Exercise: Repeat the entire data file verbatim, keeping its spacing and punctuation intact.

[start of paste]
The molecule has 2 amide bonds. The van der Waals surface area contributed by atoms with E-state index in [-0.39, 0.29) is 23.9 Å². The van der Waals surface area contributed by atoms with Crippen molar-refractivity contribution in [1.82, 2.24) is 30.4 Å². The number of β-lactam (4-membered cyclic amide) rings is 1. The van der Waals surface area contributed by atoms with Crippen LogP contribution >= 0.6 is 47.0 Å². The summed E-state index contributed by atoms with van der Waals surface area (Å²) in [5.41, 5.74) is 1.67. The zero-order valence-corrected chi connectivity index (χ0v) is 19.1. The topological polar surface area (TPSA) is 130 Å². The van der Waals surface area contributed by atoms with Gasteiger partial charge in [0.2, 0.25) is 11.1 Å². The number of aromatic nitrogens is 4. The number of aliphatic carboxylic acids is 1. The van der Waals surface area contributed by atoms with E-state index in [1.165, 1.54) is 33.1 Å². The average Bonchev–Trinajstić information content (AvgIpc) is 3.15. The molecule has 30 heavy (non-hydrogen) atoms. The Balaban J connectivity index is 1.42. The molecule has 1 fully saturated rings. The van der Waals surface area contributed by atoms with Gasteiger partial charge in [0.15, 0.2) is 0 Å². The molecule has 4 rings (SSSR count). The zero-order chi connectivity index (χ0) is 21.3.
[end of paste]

The molecule has 2 amide bonds. The van der Waals surface area contributed by atoms with E-state index in [-0.39, 0.29) is 23.9 Å². The van der Waals surface area contributed by atoms with Crippen molar-refractivity contribution in [1.82, 2.24) is 30.4 Å². The number of β-lactam (4-membered cyclic amide) rings is 1. The van der Waals surface area contributed by atoms with Crippen LogP contribution >= 0.6 is 47.0 Å². The summed E-state index contributed by atoms with van der Waals surface area (Å²) in [5.41, 5.74) is 1.67. The zero-order valence-corrected chi connectivity index (χ0v) is 19.1. The topological polar surface area (TPSA) is 130 Å². The van der Waals surface area contributed by atoms with Gasteiger partial charge in [0.2, 0.25) is 11.1 Å². The number of aromatic nitrogens is 4. The number of aliphatic carboxylic acids is 1. The van der Waals surface area contributed by atoms with E-state index in [1.165, 1.54) is 33.1 Å². The average Bonchev–Trinajstić information content (AvgIpc) is 3.15. The molecule has 30 heavy (non-hydrogen) atoms. The Balaban J connectivity index is 1.42. The molecule has 1 fully saturated rings. The van der Waals surface area contributed by atoms with Gasteiger partial charge in [0.15, 0.2) is 0 Å². The molecule has 4 rings (SSSR count). The zero-order chi connectivity index (χ0) is 21.3.